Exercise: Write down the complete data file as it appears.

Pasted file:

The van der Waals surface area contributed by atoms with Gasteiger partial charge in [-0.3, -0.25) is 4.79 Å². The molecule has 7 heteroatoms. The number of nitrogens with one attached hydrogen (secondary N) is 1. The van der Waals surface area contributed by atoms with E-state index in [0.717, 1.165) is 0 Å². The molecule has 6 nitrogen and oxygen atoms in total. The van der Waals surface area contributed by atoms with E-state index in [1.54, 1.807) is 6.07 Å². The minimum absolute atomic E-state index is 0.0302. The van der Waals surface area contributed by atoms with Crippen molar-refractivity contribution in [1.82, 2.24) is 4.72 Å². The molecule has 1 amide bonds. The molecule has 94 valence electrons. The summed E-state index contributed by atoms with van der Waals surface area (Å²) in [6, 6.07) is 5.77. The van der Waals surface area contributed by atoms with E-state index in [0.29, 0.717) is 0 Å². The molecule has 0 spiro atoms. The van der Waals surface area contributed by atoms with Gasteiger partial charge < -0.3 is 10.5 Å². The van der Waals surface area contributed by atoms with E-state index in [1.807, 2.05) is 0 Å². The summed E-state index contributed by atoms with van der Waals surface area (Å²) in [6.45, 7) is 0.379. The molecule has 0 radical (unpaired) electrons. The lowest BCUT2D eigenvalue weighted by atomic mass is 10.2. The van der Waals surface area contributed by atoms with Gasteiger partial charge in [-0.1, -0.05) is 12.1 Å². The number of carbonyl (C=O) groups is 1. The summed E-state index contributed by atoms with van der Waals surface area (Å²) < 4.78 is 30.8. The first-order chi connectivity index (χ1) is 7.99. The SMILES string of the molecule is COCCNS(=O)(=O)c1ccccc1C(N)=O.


The van der Waals surface area contributed by atoms with Gasteiger partial charge in [-0.3, -0.25) is 4.79 Å². The molecule has 7 heteroatoms. The number of nitrogens with one attached hydrogen (secondary N) is 1. The van der Waals surface area contributed by atoms with E-state index in [0.717, 1.165) is 0 Å². The molecule has 6 nitrogen and oxygen atoms in total. The van der Waals surface area contributed by atoms with E-state index in [1.54, 1.807) is 6.07 Å². The minimum absolute atomic E-state index is 0.0302. The van der Waals surface area contributed by atoms with Crippen molar-refractivity contribution in [1.82, 2.24) is 4.72 Å². The molecule has 1 amide bonds. The molecule has 94 valence electrons. The summed E-state index contributed by atoms with van der Waals surface area (Å²) in [6, 6.07) is 5.77. The van der Waals surface area contributed by atoms with E-state index in [0.29, 0.717) is 0 Å². The molecule has 0 spiro atoms. The van der Waals surface area contributed by atoms with Gasteiger partial charge < -0.3 is 10.5 Å². The van der Waals surface area contributed by atoms with E-state index in [1.807, 2.05) is 0 Å². The summed E-state index contributed by atoms with van der Waals surface area (Å²) in [6.45, 7) is 0.379. The molecule has 0 radical (unpaired) electrons. The lowest BCUT2D eigenvalue weighted by atomic mass is 10.2. The van der Waals surface area contributed by atoms with Gasteiger partial charge in [-0.1, -0.05) is 12.1 Å². The number of carbonyl (C=O) groups is 1. The summed E-state index contributed by atoms with van der Waals surface area (Å²) < 4.78 is 30.8. The first-order chi connectivity index (χ1) is 7.99. The SMILES string of the molecule is COCCNS(=O)(=O)c1ccccc1C(N)=O.